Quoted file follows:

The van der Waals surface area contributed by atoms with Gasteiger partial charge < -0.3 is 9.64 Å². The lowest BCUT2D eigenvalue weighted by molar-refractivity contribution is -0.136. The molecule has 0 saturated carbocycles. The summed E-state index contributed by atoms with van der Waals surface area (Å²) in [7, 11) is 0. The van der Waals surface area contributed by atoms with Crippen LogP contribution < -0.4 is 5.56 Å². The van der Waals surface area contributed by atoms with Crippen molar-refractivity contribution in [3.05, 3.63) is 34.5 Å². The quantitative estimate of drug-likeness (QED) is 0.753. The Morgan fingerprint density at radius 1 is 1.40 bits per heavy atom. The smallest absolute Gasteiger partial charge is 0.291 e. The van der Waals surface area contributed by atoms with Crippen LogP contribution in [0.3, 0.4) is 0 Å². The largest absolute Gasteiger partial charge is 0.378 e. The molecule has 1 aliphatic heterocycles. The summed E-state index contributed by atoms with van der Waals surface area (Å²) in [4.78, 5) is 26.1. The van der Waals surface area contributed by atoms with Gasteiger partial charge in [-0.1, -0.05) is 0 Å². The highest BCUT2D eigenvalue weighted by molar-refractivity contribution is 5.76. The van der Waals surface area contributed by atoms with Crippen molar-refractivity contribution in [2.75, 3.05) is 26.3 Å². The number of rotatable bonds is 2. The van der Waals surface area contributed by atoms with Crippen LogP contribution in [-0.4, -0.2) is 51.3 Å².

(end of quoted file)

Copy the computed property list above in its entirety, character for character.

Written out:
The van der Waals surface area contributed by atoms with Gasteiger partial charge < -0.3 is 9.64 Å². The lowest BCUT2D eigenvalue weighted by molar-refractivity contribution is -0.136. The molecule has 0 saturated carbocycles. The summed E-state index contributed by atoms with van der Waals surface area (Å²) in [7, 11) is 0. The van der Waals surface area contributed by atoms with Crippen LogP contribution < -0.4 is 5.56 Å². The van der Waals surface area contributed by atoms with Crippen molar-refractivity contribution in [3.05, 3.63) is 34.5 Å². The quantitative estimate of drug-likeness (QED) is 0.753. The Morgan fingerprint density at radius 1 is 1.40 bits per heavy atom. The smallest absolute Gasteiger partial charge is 0.291 e. The van der Waals surface area contributed by atoms with Crippen LogP contribution in [0.3, 0.4) is 0 Å². The largest absolute Gasteiger partial charge is 0.378 e. The molecule has 1 aliphatic heterocycles. The summed E-state index contributed by atoms with van der Waals surface area (Å²) in [4.78, 5) is 26.1. The van der Waals surface area contributed by atoms with Gasteiger partial charge in [-0.1, -0.05) is 0 Å². The highest BCUT2D eigenvalue weighted by molar-refractivity contribution is 5.76. The van der Waals surface area contributed by atoms with Crippen molar-refractivity contribution in [2.75, 3.05) is 26.3 Å². The number of rotatable bonds is 2. The van der Waals surface area contributed by atoms with Crippen LogP contribution in [-0.4, -0.2) is 51.3 Å².